Tuesday, January 14, 2014

Team Leader Mom

There are certain things that people don’t tell you before you make Aliyah. Like that someday you are going to be tapped to be “team mom” and to entertain a house full of Hebrew speaking second graders for an afternoon.

Boy I would have enjoyed that warning before it occurred.

Last year, Eliav’s teacher sent home a note saying that she wanted the boys to break into teams and to work on a project at someone’s house. She wanted to do so because she saw the boys being partial to certain friends and she figured that it would be a good idea to force them to work with others. And I breathed a large sigh of relief when I saw that Eliav was going to some other mom’s house to do the project. 

Crisis averted.

But then, lo and behold, this week we received the same notice, and this year Eliav had was tapped as a team leader.

Which made me a team leader mom.

Oh dear…the idea is that Eliav will have three friends come to our house for the afternoon. And I’ll be in charge of talking to them about the Parsha (Torah portion they are working on) and then creating a project with them based on this Parsha.

Um...no problem. If it were in English!

So, I wrote back To Eliav's teacher in my best Hebrew that the idea was just lovely but that surely she knows that my Hebrew is awful and that I couldn’t possibly be put in charge of such a project.

The reply the next day? She and Eliav had a talk and they came up with some tools so that Eliav can get the work done at our house without my input. Translation – you’re stuck with it team mom. Deal with it.

Sigh.

So, yesterday was the big day and I geared up for an adventurous afternoon. I told Eliav that I wouldn’t be serving a full meat lunch like some of these boys might expect. Israeli families actually sit down to a meat meal when the kids get home from school. I haven’t yet figured out what that means for the evening. Anyone want to chime in on that one?

But in our house? 4:00 means pretzels and juice. Or something of this sort.

So, I agreed to go all out and make grilled cheese sandwiches. And then I told Eliav that they would be on their own with the project. It’s not that I can’t speak Hebrew, by the way. I pay the bills, talk to all repair people, buy my groceries and function in every adult venue as needed. I actually have no self- consciousness whatsoever about speaking and making mistakes with adults. WITH KIDS however…now that’s a different story.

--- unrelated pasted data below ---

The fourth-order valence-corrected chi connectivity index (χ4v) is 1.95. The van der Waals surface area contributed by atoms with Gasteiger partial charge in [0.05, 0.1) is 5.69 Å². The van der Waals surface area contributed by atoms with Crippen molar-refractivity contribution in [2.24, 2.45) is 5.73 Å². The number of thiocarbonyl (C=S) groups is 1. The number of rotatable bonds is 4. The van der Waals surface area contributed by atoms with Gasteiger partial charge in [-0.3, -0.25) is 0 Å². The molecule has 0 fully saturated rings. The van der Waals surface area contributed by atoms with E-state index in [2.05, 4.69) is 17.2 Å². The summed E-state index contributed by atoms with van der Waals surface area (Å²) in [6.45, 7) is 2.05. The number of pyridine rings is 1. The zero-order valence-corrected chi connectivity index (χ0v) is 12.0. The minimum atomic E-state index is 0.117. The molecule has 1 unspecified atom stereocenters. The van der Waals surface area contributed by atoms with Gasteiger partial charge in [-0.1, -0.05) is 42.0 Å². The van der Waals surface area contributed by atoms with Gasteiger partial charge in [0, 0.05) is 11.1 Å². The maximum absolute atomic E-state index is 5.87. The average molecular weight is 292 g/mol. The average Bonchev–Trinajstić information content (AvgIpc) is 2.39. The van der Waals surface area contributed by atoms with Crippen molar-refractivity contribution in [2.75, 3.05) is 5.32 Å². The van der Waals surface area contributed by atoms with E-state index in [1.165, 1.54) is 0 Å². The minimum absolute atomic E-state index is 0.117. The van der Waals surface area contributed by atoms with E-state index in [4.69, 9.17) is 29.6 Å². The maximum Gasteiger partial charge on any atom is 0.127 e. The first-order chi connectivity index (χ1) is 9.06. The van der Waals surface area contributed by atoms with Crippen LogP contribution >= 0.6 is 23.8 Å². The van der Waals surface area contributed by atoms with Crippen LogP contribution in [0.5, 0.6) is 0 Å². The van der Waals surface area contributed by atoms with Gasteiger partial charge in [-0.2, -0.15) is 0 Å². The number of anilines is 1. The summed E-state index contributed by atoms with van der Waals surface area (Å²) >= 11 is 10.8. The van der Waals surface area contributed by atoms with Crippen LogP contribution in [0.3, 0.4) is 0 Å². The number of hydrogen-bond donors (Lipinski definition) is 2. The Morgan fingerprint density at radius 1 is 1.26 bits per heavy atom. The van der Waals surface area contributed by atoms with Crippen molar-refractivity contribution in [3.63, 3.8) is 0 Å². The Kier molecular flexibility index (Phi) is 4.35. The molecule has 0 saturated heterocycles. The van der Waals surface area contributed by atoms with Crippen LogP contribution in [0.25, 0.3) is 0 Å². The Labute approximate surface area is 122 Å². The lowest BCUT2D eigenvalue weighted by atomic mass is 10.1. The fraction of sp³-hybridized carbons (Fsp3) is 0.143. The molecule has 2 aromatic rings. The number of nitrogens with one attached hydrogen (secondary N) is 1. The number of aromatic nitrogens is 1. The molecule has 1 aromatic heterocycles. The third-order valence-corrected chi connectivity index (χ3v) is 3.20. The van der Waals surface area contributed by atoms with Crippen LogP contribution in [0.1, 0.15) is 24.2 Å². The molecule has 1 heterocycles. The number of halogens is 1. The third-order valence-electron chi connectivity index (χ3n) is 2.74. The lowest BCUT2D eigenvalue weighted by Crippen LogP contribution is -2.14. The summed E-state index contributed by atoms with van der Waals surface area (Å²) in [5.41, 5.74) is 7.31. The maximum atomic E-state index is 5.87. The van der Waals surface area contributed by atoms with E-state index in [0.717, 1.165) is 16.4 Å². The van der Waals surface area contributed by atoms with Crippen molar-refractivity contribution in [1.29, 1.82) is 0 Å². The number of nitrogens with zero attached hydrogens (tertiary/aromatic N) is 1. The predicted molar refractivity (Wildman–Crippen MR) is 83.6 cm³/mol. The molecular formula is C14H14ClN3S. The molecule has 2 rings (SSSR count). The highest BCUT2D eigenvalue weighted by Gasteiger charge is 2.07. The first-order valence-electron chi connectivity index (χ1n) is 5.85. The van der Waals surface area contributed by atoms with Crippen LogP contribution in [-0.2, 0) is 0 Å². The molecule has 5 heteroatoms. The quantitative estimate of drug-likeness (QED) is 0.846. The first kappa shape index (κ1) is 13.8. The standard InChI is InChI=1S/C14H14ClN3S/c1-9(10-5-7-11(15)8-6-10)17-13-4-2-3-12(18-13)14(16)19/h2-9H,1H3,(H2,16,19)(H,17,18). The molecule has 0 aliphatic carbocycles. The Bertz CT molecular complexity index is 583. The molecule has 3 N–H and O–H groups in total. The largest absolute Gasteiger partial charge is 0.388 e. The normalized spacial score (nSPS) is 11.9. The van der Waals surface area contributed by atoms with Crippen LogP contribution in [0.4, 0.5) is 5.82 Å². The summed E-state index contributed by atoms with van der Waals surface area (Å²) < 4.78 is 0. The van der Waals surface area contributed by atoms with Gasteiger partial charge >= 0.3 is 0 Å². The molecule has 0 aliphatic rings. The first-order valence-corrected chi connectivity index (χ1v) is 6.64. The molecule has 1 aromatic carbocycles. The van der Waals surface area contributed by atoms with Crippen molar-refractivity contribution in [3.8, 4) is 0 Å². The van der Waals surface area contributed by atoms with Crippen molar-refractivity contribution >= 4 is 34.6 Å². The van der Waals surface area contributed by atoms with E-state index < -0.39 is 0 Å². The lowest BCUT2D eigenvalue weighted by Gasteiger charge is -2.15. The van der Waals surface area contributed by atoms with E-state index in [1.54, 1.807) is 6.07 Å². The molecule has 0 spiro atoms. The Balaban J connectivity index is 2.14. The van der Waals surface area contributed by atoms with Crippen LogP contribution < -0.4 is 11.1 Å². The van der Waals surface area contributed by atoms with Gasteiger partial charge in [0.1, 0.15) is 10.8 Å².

I see Eliav roll his eyes when I conjugate my verbs incorrectly in front of his friends and I hear those little giggles when I just don’t get it right. I want to say “Hey! I have a Master’s Degree! I’m really very smart!” But when it comes to talking in front of little people – it’s just a nonstarter.

Yesterday, I got the sandwiches ready and was waiting at the door for the kids when they arrived.



And lo and behold, they were all English speakers! SCORE! Do you think that maybe Teacher Sarah took pity on me and put only English speakers in my group?

I was so giggly and relieved that the kids definitely wondered what was wrong with me. No matter. It was time to get to business..with Eliav AND team leader mom in charge.

And so the entire day was turned around. I fed the kids, talked to them about the Parsha and helped them figure out what they wanted to draw, guided them in making the drawing, sent them out to play basketball and then even got them to do all of their homework together.

And here was the final product:

It's a scene from the Torah when one person throws a rock at another, and then there is a discussion of the penalty.

(I wanted to take pictures of the kids in all their cuteness working so nicely together. But I know it's not my place to put other peoples' kids on the internet. So you'll just have to imagine how cute and cooperative they were.)

Whew! Immigrant crisis averted…this time!

Maybe I'll be more comfortable leading the way in Hebrew by the time Yakir brings home a group...or maybe I'll just hope that the teacher takes pity on me again.

1 comment:

  1. Very sweet story. You're such a good Mom. I remember when we were on Otzma in '93 as new college grads and being basically functionally illiterate in Hebrew. It gave me greater empathy for those who are really smart yet illiterate in English. I am sure your functional, day-to-day Hebrew is fantastic now. Keep on blogging!

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